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high calorie foods

crystalpaulacrystalpaula
posted 1 decade 1 year ago
does anyone hav any ideas of good higher in calorie food i can give to my soon the health visitor said to put suger on his ceral as he needs to boost his calorie intake hes a very fussy eater in 5 months he only went from 30 pounds and 10 onces to 30.15 hes just 14 kg and hes a very active boy. Neutral


JOJOJOJO
posted 1 decade 1 year ago
Increasing calories and protein:
Listed below are some ideas for adding calories and protein to foods that your child may eat for meals and snacks:

powdered milk (33 cal/Tbsp, 3 gm protein/tbsp):


Add 2 to 4 Tbsp to 1 cup milk.


Mix into puddings, potatoes, soups, ground meats, vegetables, cooked cereal, milkshakes, yogurt, and pancake batter.


eggs (80 cal/egg, 7 gm protein/egg) or egg substitute (Egg Beaters® 25 cal per 1/4 cup, 5 gm protein per 1/4 cup):


Add to casseroles, meat loaf, mashed potatoes, cooked cereal, macaroni and cheese, and chicken or tuna salads.


Add extra to french toast and pancake batter.
Do not use raw eggs in uncooked items. Egg substitutes may be used in uncooked items, such as milkshakes or eggnog.

butter or margarine (45 cal/tsp):


Add to pudding, casseroles, sandwiches, vegetables, cooked cereal, breads, and pasta.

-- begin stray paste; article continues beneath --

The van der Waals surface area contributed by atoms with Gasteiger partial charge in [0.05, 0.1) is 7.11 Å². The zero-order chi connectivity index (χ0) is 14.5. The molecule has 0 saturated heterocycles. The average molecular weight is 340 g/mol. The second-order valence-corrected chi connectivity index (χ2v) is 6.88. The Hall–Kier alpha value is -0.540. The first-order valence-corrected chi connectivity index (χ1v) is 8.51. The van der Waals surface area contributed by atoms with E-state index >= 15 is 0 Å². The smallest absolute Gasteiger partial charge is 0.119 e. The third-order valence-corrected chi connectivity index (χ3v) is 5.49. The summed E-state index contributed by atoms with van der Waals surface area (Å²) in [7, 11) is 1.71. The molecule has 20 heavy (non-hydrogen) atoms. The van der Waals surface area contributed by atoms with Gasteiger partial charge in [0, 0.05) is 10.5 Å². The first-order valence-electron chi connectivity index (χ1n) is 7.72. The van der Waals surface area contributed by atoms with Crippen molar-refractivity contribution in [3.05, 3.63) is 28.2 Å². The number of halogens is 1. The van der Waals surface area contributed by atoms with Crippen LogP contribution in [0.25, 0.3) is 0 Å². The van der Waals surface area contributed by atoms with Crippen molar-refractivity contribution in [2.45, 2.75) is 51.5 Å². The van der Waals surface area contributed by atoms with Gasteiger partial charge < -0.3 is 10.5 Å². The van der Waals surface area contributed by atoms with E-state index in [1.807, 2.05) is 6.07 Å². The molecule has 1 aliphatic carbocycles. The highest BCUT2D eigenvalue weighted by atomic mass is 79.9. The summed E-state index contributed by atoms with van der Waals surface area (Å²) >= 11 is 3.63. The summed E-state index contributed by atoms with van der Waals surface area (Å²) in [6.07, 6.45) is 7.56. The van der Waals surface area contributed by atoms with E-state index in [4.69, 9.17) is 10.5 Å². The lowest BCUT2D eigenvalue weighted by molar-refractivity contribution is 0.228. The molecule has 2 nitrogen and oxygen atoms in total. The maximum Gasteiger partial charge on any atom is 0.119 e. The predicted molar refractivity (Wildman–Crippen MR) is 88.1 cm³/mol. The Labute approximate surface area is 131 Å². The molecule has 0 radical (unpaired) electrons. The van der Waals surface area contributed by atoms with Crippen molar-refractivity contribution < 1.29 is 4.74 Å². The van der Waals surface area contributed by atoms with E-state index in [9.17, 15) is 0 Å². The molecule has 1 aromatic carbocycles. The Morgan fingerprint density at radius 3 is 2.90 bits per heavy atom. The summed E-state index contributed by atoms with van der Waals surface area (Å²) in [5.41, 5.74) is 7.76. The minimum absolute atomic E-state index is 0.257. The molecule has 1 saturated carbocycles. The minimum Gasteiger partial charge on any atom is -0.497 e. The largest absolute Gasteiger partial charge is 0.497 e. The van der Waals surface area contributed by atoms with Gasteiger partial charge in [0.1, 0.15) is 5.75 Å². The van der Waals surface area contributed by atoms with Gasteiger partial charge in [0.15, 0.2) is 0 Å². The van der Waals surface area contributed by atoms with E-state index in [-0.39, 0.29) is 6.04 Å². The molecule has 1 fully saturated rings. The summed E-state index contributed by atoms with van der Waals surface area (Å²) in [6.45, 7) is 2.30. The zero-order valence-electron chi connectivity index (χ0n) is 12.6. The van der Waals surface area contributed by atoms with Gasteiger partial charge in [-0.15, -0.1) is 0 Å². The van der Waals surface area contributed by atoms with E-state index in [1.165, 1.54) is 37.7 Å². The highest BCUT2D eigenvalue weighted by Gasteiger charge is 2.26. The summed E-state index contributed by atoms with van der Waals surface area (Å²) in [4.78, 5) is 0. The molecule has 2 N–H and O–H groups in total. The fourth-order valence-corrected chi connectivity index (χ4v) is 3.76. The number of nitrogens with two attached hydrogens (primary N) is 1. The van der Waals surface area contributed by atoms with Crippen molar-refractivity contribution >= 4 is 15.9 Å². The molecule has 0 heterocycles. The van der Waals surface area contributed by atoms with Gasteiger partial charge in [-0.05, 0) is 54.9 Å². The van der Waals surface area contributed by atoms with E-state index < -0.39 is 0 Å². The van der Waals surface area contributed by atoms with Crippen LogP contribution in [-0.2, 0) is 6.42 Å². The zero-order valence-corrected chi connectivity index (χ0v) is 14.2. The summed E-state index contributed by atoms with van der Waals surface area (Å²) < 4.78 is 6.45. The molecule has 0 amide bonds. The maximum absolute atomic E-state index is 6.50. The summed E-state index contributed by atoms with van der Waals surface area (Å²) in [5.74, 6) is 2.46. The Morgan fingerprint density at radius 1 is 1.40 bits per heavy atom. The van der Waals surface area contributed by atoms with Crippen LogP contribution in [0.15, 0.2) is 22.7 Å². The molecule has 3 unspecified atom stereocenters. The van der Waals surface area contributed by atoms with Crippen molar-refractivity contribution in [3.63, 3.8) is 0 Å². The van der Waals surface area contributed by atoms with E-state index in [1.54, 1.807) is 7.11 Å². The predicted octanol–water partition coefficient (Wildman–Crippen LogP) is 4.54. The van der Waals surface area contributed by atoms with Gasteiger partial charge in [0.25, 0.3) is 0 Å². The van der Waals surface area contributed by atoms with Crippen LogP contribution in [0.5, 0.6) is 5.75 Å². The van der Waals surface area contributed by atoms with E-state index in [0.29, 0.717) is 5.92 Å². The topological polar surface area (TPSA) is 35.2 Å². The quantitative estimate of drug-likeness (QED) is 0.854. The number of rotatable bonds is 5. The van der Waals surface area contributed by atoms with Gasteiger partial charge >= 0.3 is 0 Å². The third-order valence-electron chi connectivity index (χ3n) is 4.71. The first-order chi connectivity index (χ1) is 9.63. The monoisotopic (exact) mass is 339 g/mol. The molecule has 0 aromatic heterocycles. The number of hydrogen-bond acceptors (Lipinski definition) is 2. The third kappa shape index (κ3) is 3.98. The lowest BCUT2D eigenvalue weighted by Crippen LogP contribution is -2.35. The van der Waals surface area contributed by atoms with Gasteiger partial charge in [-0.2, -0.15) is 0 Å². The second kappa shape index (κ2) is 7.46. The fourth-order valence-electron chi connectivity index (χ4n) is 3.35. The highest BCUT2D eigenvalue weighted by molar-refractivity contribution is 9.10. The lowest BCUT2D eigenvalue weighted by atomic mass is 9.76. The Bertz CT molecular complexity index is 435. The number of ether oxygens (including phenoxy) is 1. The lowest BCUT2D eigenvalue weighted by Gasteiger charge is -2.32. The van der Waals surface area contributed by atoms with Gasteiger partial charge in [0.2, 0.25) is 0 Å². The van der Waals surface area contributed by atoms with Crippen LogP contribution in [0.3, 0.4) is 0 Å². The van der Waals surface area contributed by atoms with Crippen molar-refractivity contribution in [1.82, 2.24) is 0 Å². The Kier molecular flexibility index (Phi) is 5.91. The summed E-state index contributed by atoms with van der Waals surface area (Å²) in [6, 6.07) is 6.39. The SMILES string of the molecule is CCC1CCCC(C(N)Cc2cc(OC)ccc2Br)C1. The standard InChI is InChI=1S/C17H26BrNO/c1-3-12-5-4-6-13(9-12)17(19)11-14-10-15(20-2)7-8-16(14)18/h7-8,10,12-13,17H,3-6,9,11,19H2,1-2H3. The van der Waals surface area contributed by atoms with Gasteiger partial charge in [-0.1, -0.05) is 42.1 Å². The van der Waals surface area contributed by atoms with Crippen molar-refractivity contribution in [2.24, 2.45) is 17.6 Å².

cheeses (100 cal/oz., 7 gm protein/oz.):


Give as snacks, or in sandwiches.
Add to casseroles, potatoes, vegetables, and soups.


wheat germ (25 cal/Tbsp):


Add 1 to 2 Tbsp to cereal.
Mix into meat dishes, cookie batter, and casseroles.


mayonnaise or salad dressing (45 cal/tsp):


Use liberally on sandwiches, salads, as a dip for raw vegetables or sauce on cooked vegetables.


evaporated milk (25 cal/Tbsp, 1 gm protein/Tbsp):


Use in place of whole milk in desserts, baked goods, meat dishes, and cooked cereal.


sour cream (26 cal/Tbsp):


Add to potatoes, casseroles, and dips.
Use in sauces and baked goods.


sweetened condensed milk (60 cal/Tbsp, 1gm protein/Tbsp):


Add to pies, puddings, and milkshakes.
Mix 1 to 2 Tbsp with peanut butter and spread on toast.


peanut butter (95 cal/Tbsp, 4 gm protein/Tbsp):


Serve on toast, bagels, crackers, bananas, apples, and celery.


Carnation® Instant Breakfast™ (130 cal/pkt, 7 gm protein/pkt):


Add to milkshakes or milk.


gravies (40 cal/Tbsp):


Use liberally on mashed potatoes, rice, noodles, and meats.

crystalpaulacrystalpaula
posted 1 decade 1 year ago
thanks this is a Smile brilliant help.

JOJOJOJO
posted 1 decade 1 year ago
no problem I myself was a very underweight child and my son is also,just one good tip dont stress too much about food and dont make it a issue the more laid back you are the better,you can add those things to there food without knowing and if they eat it even better,also chocolate milkshakes,rice pudding and dairylee are also good

candgsmumcandgsmum
posted 1 decade 1 year ago
I had battles with the health visitor over my lad and she wanted me to 'feed him up' and feed him a load of junk to get him weighing a bit more so it would look better in his book Tounge Out

I used to make an avacado and banana yoghurt/smoothie for him just literally whizzed up a banana and an avacado in the blender and he loved it. He was fed hungry baby milk anyway as he did eat for britain (every 2hrs from newborn until he weaned Wink )

Good luck hun, I think JOJO has got good tips for the extra calories, I also used proper butter for mash, on his toast etc.

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